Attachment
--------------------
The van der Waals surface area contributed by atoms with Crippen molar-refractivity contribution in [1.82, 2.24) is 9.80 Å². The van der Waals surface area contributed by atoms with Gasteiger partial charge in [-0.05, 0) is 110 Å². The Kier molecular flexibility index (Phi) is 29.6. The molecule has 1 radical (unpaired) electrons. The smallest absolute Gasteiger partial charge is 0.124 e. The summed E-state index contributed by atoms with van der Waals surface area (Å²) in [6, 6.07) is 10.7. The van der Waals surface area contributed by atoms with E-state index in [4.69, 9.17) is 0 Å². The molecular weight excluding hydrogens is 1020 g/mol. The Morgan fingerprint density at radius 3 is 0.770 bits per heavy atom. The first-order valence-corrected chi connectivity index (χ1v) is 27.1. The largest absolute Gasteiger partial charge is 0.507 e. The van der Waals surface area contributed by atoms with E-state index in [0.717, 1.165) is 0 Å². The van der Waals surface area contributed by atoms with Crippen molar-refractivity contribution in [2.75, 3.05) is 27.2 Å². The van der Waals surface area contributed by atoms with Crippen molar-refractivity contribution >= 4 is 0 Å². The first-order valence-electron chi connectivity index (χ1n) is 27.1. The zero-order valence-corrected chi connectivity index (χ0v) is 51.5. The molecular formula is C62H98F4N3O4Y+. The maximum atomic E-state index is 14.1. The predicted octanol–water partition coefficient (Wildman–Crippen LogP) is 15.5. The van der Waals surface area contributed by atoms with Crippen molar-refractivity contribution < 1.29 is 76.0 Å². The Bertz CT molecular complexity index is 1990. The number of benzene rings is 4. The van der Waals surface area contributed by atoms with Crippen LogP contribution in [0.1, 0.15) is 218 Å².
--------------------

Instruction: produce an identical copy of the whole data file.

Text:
The van der Waals surface area contributed by atoms with Crippen molar-refractivity contribution in [1.82, 2.24) is 9.80 Å². The van der Waals surface area contributed by atoms with Gasteiger partial charge in [-0.05, 0) is 110 Å². The Kier molecular flexibility index (Phi) is 29.6. The molecule has 1 radical (unpaired) electrons. The smallest absolute Gasteiger partial charge is 0.124 e. The summed E-state index contributed by atoms with van der Waals surface area (Å²) in [6, 6.07) is 10.7. The van der Waals surface area contributed by atoms with E-state index in [4.69, 9.17) is 0 Å². The molecular weight excluding hydrogens is 1020 g/mol. The Morgan fingerprint density at radius 3 is 0.770 bits per heavy atom. The first-order valence-corrected chi connectivity index (χ1v) is 27.1. The largest absolute Gasteiger partial charge is 0.507 e. The van der Waals surface area contributed by atoms with E-state index in [0.717, 1.165) is 0 Å². The van der Waals surface area contributed by atoms with Crippen molar-refractivity contribution in [2.75, 3.05) is 27.2 Å². The van der Waals surface area contributed by atoms with Crippen molar-refractivity contribution >= 4 is 0 Å². The first-order valence-electron chi connectivity index (χ1n) is 27.1. The zero-order valence-corrected chi connectivity index (χ0v) is 51.5. The molecular formula is C62H98F4N3O4Y+. The maximum atomic E-state index is 14.1. The predicted octanol–water partition coefficient (Wildman–Crippen LogP) is 15.5. The van der Waals surface area contributed by atoms with Crippen molar-refractivity contribution < 1.29 is 76.0 Å². The Bertz CT molecular complexity index is 1990. The number of benzene rings is 4. The van der Waals surface area contributed by atoms with Crippen LogP contribution in [0.1, 0.15) is 218 Å².